The resurgence of British studio pottery in the 20th century changed the ceramics field forever. It was affected by the classical craft of pottery itself alongside the Arts and Crafts movement of the 19th century and the German Bauhaus movement. And British ceramics also developed hugely thanks to the Camberwell School of Art and Central School of Art and Design.
Of this period, these are the studio ceramicists which represent the key players in the movement.
Hans Coper was an influential studio potter who arrived in England as a German refugee in 1939. His work is not only abstract, but decidedly non-functional too, and his style marked a break from the more traditional techniques being used up to that point. Although it was sculptural in nature, Coper typically threw his works on a potter’s wheel. He then altered them by hand later on, creating more conceptual forms through the addition of colour and texture. This was also the point where his pots would take on a more recognisable form.
Coper’s work got widely collected both before his death and after it. These days it can be found in some of the biggest museums in the world, like the Metropolitan Museum of Art and the Victoria and Albert Museum, and private collections alike.
Dame Lucie Rie was born in Austria in 1902, coming over to London in 1938 to open a button-making and pottery workshop. She taught at the Camberwell School of Art between 1960 and 1971 and was very instrumental in the development of British studio ceramics.
Rie was awarded an OBE in 1968, a CBE in 1982, and became a Dame in 1991, all in recognition of being one of the 20th century’s most innovative potters. Her work is inspired by the pottery of Ancient Rome, her trips to France and Italy, and the Wiener Werkstätte. It’s instantly recognisable and highly collectable, so if you have got a little something extra after putting down some cash at an online casino like https://canadacasinoonline.org/real-money/, spend it on this!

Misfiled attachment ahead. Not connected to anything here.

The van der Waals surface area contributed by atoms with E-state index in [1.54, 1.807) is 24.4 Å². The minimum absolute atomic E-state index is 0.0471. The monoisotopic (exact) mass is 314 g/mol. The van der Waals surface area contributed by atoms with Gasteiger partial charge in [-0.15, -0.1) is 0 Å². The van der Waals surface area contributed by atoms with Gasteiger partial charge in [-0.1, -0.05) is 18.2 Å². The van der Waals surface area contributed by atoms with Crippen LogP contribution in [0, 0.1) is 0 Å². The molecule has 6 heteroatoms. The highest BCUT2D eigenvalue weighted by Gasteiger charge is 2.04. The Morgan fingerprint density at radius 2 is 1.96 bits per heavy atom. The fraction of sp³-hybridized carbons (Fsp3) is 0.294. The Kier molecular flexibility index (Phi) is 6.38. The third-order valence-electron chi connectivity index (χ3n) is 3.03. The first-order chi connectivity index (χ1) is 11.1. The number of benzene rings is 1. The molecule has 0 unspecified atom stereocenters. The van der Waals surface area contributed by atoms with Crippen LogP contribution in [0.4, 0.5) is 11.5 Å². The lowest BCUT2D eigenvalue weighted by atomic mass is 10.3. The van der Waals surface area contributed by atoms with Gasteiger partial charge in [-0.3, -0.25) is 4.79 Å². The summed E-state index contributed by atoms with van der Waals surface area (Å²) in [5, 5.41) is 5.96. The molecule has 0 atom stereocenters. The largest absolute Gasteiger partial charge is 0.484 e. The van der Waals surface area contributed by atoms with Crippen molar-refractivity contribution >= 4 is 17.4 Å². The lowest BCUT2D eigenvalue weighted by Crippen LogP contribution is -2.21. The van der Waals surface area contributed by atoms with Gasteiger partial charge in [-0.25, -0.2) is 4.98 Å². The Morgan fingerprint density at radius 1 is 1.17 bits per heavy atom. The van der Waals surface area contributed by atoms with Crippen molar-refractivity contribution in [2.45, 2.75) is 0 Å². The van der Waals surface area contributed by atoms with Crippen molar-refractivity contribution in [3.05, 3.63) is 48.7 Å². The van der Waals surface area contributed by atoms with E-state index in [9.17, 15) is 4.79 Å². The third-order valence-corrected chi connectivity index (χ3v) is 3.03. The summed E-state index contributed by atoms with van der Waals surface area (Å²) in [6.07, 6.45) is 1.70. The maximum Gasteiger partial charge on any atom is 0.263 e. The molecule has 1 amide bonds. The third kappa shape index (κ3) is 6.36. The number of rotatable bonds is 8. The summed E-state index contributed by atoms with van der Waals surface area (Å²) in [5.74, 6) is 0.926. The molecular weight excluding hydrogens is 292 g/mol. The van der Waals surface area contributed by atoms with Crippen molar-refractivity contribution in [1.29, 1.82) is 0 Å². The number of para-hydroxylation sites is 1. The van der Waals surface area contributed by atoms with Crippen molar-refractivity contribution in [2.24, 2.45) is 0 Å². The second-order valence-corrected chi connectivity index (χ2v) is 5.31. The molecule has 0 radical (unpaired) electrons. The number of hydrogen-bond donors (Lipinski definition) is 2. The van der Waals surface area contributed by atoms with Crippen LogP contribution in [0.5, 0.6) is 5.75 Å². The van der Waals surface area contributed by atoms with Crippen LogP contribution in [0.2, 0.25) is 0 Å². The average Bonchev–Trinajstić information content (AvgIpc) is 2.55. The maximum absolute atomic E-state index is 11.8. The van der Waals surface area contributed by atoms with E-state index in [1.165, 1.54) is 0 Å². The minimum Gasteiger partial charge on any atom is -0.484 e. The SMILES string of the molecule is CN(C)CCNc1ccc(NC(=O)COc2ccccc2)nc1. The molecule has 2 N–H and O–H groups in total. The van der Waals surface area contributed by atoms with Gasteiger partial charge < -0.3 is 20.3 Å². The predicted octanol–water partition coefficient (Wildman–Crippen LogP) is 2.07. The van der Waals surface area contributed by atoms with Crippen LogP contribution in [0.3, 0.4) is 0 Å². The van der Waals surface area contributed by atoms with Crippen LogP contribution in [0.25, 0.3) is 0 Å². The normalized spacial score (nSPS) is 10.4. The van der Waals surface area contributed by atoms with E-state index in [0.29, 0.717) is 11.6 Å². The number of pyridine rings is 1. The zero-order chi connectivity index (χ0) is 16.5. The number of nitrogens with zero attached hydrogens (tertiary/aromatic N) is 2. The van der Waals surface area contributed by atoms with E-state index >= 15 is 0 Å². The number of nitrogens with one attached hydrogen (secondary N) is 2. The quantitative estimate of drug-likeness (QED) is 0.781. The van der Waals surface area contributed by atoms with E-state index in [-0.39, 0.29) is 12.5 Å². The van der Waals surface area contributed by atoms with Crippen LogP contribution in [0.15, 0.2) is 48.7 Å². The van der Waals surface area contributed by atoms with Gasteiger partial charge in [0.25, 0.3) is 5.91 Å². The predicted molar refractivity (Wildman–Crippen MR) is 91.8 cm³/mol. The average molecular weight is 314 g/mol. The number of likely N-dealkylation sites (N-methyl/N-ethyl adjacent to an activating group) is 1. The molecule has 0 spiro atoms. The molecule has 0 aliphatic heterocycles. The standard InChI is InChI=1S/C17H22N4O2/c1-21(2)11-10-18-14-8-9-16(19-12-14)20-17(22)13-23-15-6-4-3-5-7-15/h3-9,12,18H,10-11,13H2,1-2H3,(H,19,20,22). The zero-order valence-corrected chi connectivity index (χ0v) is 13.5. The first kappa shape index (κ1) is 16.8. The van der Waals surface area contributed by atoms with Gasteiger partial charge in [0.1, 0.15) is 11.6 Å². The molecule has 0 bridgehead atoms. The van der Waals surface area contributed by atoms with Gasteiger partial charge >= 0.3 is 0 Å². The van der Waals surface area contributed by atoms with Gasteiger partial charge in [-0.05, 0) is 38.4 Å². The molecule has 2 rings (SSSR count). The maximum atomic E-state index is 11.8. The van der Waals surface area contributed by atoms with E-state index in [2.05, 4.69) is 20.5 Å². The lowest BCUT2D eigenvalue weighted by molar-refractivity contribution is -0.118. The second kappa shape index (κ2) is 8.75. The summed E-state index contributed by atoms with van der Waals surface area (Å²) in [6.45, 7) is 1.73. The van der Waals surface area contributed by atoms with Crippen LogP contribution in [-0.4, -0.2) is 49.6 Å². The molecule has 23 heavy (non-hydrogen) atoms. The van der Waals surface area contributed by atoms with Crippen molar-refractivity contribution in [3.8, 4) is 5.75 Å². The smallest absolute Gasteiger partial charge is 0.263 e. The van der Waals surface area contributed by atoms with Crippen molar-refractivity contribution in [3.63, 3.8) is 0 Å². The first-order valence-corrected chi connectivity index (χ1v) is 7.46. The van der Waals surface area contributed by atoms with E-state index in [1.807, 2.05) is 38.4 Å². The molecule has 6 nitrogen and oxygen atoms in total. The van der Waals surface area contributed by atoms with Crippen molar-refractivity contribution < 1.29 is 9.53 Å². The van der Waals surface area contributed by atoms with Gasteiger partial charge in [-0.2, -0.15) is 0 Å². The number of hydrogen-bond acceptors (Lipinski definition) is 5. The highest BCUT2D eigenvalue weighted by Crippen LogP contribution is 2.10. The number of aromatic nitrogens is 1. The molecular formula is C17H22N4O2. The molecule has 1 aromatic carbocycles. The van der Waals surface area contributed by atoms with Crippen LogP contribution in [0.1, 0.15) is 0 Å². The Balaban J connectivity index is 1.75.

Rie works in porcelain and stoneware and is distinguished by a smooth integration of decoration and form which gives it an incredible dynamism.
Rupert Spira entered the ceramics field in the latter part of the 1970s and is currently exhibited in both private and public collections on a global scale. He trained under Henry Hammond and Michael Cardew. Both of these men are considered to be founding members of the British Studio Pottery movement. Later on, Spira was influenced by Francis Lucille, the American spiritualist. He is behind Spira’s continuing interest in mediation and philosophy.
Spira’s technical ability allows him to work a huge scale without losing any attention to decoration and detail. He also occasionally includes poetic texts on the surfaces of his pieces, authoring these himself sometimes.
Spira’s elegant combination of form, poetry, and surface is what places his work at the very centre of the contemporary British studio ceramics movement.